- We become attached to it because:
- We can get others to do things for us (”you’re so much better at it than me”)
- We use it as an excuse for not taking risks (”I’ve got a brilliant idea for a book, but I just can’t get it together to write it”)
- We identify with it (”ah, it’s the Italian / artist / Pisces in me”)
- We’ve tried to rectify it, buying time management books (that we don’t have time to read), setting goals (that we promptly forget), making plans (pretty on paper…never make it off the page)
- We’ve found ourselves back at Square One…with an added dollop of feeling lousy about ourselves
When we break through this barrier we make more of our time, our ideas, and our energy.
Improving our time management, streamlining our systems, and de-cluttering our life reduces our stress…and increases our happiness.
“Happiness is not a matter of intensity
but of balance, order, rhythm and harmony.”
Happiness Habit: Getting Structure
Perhaps more than any of the other barriers, Right Focus is shifted by a change in our mindset. So rather than suggesting a specific happiness-habit, I’d like to offer some ‘mindset-shifting’ thoughts, which will spur you on to take action and break through this time-wasting barrier.
Contemplate the following ideas about Right Focus, see how they apply to your life, and use them as the basis for change:
- It’s not an inherent personality defect that causes our Right Focus behaviours – it’s a barrier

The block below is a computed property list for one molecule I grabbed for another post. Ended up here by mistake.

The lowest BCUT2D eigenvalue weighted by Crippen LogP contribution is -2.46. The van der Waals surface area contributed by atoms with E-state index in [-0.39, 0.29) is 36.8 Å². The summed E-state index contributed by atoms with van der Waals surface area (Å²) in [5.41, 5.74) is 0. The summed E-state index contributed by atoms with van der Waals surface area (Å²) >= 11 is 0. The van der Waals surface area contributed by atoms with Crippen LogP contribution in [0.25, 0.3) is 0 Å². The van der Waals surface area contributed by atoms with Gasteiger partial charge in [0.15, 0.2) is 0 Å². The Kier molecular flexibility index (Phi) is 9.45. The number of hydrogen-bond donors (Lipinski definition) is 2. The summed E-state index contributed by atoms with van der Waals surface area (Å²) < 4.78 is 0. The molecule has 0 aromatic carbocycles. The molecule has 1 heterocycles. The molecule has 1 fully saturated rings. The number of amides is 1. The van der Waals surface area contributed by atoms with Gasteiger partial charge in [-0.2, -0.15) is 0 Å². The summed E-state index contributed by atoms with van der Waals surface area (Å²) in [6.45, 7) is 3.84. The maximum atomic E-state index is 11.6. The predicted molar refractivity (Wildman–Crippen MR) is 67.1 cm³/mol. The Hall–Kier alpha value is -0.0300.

- As the barrier is removed the smorgasbord of time-wasting behaviours will change as one
- The barrier of Right Focus is full of excuses – but once we’re aware of them we can choose whether or not to buy into them
- We are ill-prepared to organise ourselves – throughout our formative years others were in control of our schedule. We need to learn these skills for ourself
- We must find what structures work for us as individuals, rather than struggling to make ourselves fit into any structure. We can experiment and see what sticks
- There are great benefits to doing this work, particularly in terms of our most precious resource…time
- Developing our structures is not a boring chore, but an essential part of the creative process
“In every job that must be done
There is an element of fun
You find the fun and snap!
The job’s a game.”
Next time we’ll be looking at the fifth and final barrier, Left Focus. This is the one to break through for maximum creativity and all the good things that brings :)
Meanwhile, if you’d like some additional reading to help you on your barrier-breaking way, pick up a copy of How To BreakThru the 5 Barriers To Happiness.